Many of the lower-rated bonds issued by XYZ, and by mortgage pools like it, were purchased by C.D.O.’s, the second-order mortgage vehicles, which were eager to buy lower-rated mortgage paper because it paid a higher yield.... In 2006 and 2007, the banks created more than $200 billion of C.D.O.’s backed by lower-rated mortgage paper. Moody’s assigned a different team to rate C.D.O.’s. This team knew far less about the underlying mortgages than did the committee that evaluated Subprime XYZ.... [A]gencies rate pools with assets that are perpetually shifting. They base their ratings on an extensive set of guidelines or covenants that limit the C.D.O. manager’s discretion.

Late in 2006, Moody’s rated a C.D.O. with $750 million worth of securities. The covenants, which act as a template, restricted the C.D.O. to, at most, an 80 percent exposure to subprime assets, and many other such conditions.... Moody’s rated three-quarters of this C.D.O.’s bonds triple-A.... Moody’s had underestimated the extent to which underwriting standards had weakened everywhere. When one mortgage bond failed, the odds were that others would, too. Moody’s estimated that this C.D.O. could potentially incur losses of 2 percent. It has since revised its estimate to 27 percent.... A triple-A layer of bonds has been downgraded 16 notches, all the way to B....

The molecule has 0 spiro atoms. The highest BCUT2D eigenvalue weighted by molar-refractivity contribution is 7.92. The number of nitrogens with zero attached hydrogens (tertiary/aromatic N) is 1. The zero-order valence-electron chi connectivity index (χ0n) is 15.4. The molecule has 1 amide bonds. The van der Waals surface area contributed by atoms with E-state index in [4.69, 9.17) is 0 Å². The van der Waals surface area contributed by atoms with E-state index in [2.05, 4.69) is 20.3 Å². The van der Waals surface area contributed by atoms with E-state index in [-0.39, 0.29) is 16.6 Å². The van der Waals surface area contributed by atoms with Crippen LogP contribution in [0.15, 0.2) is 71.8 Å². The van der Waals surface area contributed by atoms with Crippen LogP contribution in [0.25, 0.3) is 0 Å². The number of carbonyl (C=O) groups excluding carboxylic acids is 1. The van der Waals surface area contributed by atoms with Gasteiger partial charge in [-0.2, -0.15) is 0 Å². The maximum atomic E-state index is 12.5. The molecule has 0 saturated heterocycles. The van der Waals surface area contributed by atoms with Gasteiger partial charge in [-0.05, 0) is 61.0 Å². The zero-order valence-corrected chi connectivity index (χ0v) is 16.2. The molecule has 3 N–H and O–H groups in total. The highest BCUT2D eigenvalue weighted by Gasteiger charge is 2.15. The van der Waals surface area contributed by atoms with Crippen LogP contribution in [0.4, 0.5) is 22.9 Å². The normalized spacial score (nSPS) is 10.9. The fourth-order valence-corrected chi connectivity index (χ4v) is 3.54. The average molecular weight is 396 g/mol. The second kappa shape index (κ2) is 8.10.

However, the conclusion is very, very weak indeed:

[I]f the Fed or other regulators wanted to restrict what sorts of bonds could be owned by banks, or by pension funds or by anyone else in need of protection, they would have to do it themselves — not farm the job out to Moody’s.... Moody’s itself... like S&P, embraces the idea that investors should not “rely” on ratings for buy-and-sell decisions. This leaves an awkward question, with respect to insanely complex structured securities: What can they rely on? The agencies seem utterly too involved to serve as a neutral arbiter, and the banks are sure to invent new and equally hard-to-assess vehicles in the future. Vickie Tillman, the executive vice president of S&P, told Congress last fall that in addition to the housing slump, “ahistorical behavorial modes” by homeowners were to blame for the wave of downgrades. She cited S&P’s data going back to the 1970s, as if consumers were at fault for not living up to the past. The real problem is that the agencies’ mathematical formulas look backward while life is lived forward. That is unlikely to change.

The problem is not that the rating agencies' formulas look backward while life is lived forward. Rating agencies' business is to look backward: to say that this bond looks, historically, like that class of bonds which have in the past defaulted at such-and-such a rate. The proper business of investment is to take the rating agencies' work as a guide and ask two of the three standard questions:

  • What is there in the situation that could make things different this time--that could generate "ahistorical behavioral modes"?